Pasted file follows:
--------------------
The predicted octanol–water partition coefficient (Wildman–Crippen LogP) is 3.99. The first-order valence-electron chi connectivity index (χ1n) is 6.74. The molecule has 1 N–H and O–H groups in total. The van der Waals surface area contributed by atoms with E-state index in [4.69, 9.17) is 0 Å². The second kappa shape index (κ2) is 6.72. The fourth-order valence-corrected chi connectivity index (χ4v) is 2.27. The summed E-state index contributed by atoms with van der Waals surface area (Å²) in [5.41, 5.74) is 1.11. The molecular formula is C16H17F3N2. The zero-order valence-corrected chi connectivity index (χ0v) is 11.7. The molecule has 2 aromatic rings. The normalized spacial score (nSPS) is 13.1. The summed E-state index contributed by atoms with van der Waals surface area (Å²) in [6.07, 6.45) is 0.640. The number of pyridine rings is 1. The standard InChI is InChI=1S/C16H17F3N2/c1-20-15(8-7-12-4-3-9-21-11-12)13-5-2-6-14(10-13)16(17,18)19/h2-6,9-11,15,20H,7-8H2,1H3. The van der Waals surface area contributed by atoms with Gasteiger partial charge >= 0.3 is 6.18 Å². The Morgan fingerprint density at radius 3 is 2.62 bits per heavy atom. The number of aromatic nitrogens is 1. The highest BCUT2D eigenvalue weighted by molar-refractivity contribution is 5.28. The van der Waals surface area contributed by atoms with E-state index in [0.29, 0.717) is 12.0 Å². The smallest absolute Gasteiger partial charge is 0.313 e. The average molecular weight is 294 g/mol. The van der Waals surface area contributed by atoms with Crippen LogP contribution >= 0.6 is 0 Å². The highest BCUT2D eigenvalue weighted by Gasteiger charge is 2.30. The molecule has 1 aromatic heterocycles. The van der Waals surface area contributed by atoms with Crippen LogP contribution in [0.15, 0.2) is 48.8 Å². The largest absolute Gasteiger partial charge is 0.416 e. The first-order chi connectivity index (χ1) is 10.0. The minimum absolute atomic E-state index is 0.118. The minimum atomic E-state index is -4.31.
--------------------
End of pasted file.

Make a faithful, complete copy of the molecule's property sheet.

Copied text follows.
The predicted octanol–water partition coefficient (Wildman–Crippen LogP) is 3.99. The first-order valence-electron chi connectivity index (χ1n) is 6.74. The molecule has 1 N–H and O–H groups in total. The van der Waals surface area contributed by atoms with E-state index in [4.69, 9.17) is 0 Å². The second kappa shape index (κ2) is 6.72. The fourth-order valence-corrected chi connectivity index (χ4v) is 2.27. The summed E-state index contributed by atoms with van der Waals surface area (Å²) in [5.41, 5.74) is 1.11. The molecular formula is C16H17F3N2. The zero-order valence-corrected chi connectivity index (χ0v) is 11.7. The molecule has 2 aromatic rings. The normalized spacial score (nSPS) is 13.1. The summed E-state index contributed by atoms with van der Waals surface area (Å²) in [6.07, 6.45) is 0.640. The number of pyridine rings is 1. The standard InChI is InChI=1S/C16H17F3N2/c1-20-15(8-7-12-4-3-9-21-11-12)13-5-2-6-14(10-13)16(17,18)19/h2-6,9-11,15,20H,7-8H2,1H3. The van der Waals surface area contributed by atoms with Gasteiger partial charge >= 0.3 is 6.18 Å². The Morgan fingerprint density at radius 3 is 2.62 bits per heavy atom. The number of aromatic nitrogens is 1. The highest BCUT2D eigenvalue weighted by molar-refractivity contribution is 5.28. The van der Waals surface area contributed by atoms with E-state index in [0.29, 0.717) is 12.0 Å². The smallest absolute Gasteiger partial charge is 0.313 e. The average molecular weight is 294 g/mol. The van der Waals surface area contributed by atoms with Crippen LogP contribution >= 0.6 is 0 Å². The highest BCUT2D eigenvalue weighted by Gasteiger charge is 2.30. The molecule has 1 aromatic heterocycles. The van der Waals surface area contributed by atoms with Crippen LogP contribution in [0.15, 0.2) is 48.8 Å². The largest absolute Gasteiger partial charge is 0.416 e. The first-order chi connectivity index (χ1) is 10.0. The minimum absolute atomic E-state index is 0.118. The minimum atomic E-state index is -4.31.